I'm James Hague, a recovering programmer who has been designing video games since the 1980s. Programming Without Being Obsessed With Programming and Organizational Skills Beat Algorithmic Wizardry are good starting points. For the older stuff, try the 2012 Retrospective.

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It Made Sense in 1978

Whenever I see this list of memory cell sizes, it strikes me as antiquated:

BYTE = 8 bits
WORD = 16 bits
LONG = 32 bits

Those names were standard for both the Intel x86 and Motorola 68000 families of processors, and it's easy to see where they came from. "Word" isn't synonymous with a 16-bit value; it refers to the fundamental data size that a computer architecture is built to operate upon. On a 16-bit CPU like the 8086, a word is naturally 16-bits.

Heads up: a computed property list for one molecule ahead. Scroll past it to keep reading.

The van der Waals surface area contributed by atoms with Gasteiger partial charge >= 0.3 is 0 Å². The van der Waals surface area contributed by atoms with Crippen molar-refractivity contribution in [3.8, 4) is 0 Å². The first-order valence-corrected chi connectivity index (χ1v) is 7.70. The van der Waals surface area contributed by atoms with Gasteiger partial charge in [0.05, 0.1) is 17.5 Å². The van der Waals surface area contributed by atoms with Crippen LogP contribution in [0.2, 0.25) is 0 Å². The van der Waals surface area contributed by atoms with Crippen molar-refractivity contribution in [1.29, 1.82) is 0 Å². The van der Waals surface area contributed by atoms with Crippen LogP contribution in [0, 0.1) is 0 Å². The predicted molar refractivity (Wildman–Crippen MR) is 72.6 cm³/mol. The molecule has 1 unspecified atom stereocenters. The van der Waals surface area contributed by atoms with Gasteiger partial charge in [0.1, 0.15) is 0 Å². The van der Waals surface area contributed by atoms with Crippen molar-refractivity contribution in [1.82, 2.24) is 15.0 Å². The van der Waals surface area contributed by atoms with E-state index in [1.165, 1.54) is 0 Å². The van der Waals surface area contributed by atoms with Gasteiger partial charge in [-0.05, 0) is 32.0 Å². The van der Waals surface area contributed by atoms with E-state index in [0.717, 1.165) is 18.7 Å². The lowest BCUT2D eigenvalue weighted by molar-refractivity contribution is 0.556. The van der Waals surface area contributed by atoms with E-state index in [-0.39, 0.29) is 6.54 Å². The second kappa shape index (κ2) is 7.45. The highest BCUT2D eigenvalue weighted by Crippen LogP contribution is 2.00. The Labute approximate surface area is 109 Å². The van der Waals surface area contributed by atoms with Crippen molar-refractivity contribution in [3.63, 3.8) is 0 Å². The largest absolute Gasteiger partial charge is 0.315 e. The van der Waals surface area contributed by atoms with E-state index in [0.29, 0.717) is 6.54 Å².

Now it's 2010, and it's silly to think of a 16-bit value as a basic enough unit of data to get to the designation "word." "Long" is similarly out of place, as 32-bit microprocessors have been around for over 25 years, and yet the standard memory cell size is still labeled in a way that makes it sound abnormally large.

The PowerPC folks got this right back in the early 1990s with this nomenclature:

BYTE = 8 bits
HALFWORD = 16 bits
WORD = 32 bits

That made sense in 1991, and it's still rational today. (64-bit is now common, but the jump isn't nearly as critical as it was the last time memory cell size doubled. The PowerPC name for "64-bits" is "doubleword.")

Occasionally you need to reevaluate your assumptions and not just cling to something because it's always been that way.

previously

Dehumidifiers, Gravy, and Coding
Optimizing for Fan Noise
What to do About Erlang's Records?
Nothing Like a Little Bit of Magic
Flickr as a Business Simulator